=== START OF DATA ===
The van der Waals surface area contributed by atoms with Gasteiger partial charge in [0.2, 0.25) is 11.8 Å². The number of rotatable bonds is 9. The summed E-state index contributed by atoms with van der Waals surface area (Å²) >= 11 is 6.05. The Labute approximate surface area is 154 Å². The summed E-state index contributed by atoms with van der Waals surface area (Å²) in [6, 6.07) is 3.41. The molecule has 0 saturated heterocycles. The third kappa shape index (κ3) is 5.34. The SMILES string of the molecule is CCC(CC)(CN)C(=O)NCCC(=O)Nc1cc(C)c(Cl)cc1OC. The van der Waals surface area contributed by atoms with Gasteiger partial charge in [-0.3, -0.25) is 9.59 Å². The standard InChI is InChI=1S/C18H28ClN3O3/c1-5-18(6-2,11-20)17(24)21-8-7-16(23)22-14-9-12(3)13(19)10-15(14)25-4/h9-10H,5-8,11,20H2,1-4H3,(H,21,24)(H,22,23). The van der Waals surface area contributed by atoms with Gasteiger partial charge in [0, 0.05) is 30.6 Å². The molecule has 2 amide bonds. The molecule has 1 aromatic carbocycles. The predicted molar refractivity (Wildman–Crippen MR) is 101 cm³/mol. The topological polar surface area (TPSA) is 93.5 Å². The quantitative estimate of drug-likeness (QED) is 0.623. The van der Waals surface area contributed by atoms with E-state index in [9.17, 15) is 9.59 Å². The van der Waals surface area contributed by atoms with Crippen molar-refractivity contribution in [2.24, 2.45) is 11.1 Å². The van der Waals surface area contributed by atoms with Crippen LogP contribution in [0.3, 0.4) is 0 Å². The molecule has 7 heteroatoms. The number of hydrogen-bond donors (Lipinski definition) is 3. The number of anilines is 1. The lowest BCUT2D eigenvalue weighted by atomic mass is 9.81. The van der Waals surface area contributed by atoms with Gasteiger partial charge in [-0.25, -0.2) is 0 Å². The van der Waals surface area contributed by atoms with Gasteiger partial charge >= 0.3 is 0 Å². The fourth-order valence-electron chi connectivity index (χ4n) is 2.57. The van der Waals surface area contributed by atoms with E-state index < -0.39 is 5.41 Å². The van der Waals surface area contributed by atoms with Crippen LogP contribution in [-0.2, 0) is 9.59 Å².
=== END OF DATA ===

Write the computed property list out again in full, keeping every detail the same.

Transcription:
The van der Waals surface area contributed by atoms with Gasteiger partial charge in [0.2, 0.25) is 11.8 Å². The number of rotatable bonds is 9. The summed E-state index contributed by atoms with van der Waals surface area (Å²) >= 11 is 6.05. The Labute approximate surface area is 154 Å². The summed E-state index contributed by atoms with van der Waals surface area (Å²) in [6, 6.07) is 3.41. The molecule has 0 saturated heterocycles. The third kappa shape index (κ3) is 5.34. The SMILES string of the molecule is CCC(CC)(CN)C(=O)NCCC(=O)Nc1cc(C)c(Cl)cc1OC. The van der Waals surface area contributed by atoms with Gasteiger partial charge in [-0.3, -0.25) is 9.59 Å². The standard InChI is InChI=1S/C18H28ClN3O3/c1-5-18(6-2,11-20)17(24)21-8-7-16(23)22-14-9-12(3)13(19)10-15(14)25-4/h9-10H,5-8,11,20H2,1-4H3,(H,21,24)(H,22,23). The van der Waals surface area contributed by atoms with Gasteiger partial charge in [0, 0.05) is 30.6 Å². The molecule has 2 amide bonds. The molecule has 1 aromatic carbocycles. The predicted molar refractivity (Wildman–Crippen MR) is 101 cm³/mol. The topological polar surface area (TPSA) is 93.5 Å². The quantitative estimate of drug-likeness (QED) is 0.623. The van der Waals surface area contributed by atoms with E-state index in [9.17, 15) is 9.59 Å². The van der Waals surface area contributed by atoms with Crippen molar-refractivity contribution in [2.24, 2.45) is 11.1 Å². The van der Waals surface area contributed by atoms with Crippen LogP contribution in [0.3, 0.4) is 0 Å². The molecule has 7 heteroatoms. The number of hydrogen-bond donors (Lipinski definition) is 3. The number of anilines is 1. The lowest BCUT2D eigenvalue weighted by atomic mass is 9.81. The van der Waals surface area contributed by atoms with Gasteiger partial charge in [-0.25, -0.2) is 0 Å². The van der Waals surface area contributed by atoms with Gasteiger partial charge >= 0.3 is 0 Å². The fourth-order valence-electron chi connectivity index (χ4n) is 2.57. The van der Waals surface area contributed by atoms with E-state index < -0.39 is 5.41 Å². The van der Waals surface area contributed by atoms with Crippen LogP contribution in [-0.2, 0) is 9.59 Å².